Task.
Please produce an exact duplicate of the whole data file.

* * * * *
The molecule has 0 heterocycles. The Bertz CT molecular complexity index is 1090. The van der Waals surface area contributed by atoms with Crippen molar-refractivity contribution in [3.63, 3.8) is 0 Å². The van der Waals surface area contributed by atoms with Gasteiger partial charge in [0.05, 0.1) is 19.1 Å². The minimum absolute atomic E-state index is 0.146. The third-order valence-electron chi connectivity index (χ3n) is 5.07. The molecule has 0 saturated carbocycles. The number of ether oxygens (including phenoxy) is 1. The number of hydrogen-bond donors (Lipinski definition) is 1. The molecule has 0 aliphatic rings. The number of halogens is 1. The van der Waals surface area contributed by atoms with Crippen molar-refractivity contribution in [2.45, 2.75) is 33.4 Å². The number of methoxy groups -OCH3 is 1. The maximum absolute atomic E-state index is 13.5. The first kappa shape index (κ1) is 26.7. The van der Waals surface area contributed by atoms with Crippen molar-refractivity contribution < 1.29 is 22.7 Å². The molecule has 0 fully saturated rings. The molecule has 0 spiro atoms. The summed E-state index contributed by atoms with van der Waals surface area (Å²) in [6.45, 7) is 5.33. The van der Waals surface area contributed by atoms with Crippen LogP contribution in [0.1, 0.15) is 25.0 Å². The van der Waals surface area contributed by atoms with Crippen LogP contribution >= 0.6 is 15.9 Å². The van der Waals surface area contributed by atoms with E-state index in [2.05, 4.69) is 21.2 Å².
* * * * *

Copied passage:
The molecule has 0 heterocycles. The Bertz CT molecular complexity index is 1090. The van der Waals surface area contributed by atoms with Crippen molar-refractivity contribution in [3.63, 3.8) is 0 Å². The van der Waals surface area contributed by atoms with Gasteiger partial charge in [0.05, 0.1) is 19.1 Å². The minimum absolute atomic E-state index is 0.146. The third-order valence-electron chi connectivity index (χ3n) is 5.07. The molecule has 0 saturated carbocycles. The number of ether oxygens (including phenoxy) is 1. The number of hydrogen-bond donors (Lipinski definition) is 1. The molecule has 0 aliphatic rings. The number of halogens is 1. The van der Waals surface area contributed by atoms with Crippen molar-refractivity contribution in [2.45, 2.75) is 33.4 Å². The number of methoxy groups -OCH3 is 1. The maximum absolute atomic E-state index is 13.5. The first kappa shape index (κ1) is 26.7. The van der Waals surface area contributed by atoms with Crippen molar-refractivity contribution < 1.29 is 22.7 Å². The molecule has 0 fully saturated rings. The molecule has 0 spiro atoms. The summed E-state index contributed by atoms with van der Waals surface area (Å²) in [6.45, 7) is 5.33. The van der Waals surface area contributed by atoms with Crippen LogP contribution in [0.1, 0.15) is 25.0 Å². The van der Waals surface area contributed by atoms with Crippen LogP contribution >= 0.6 is 15.9 Å². The van der Waals surface area contributed by atoms with E-state index in [2.05, 4.69) is 21.2 Å².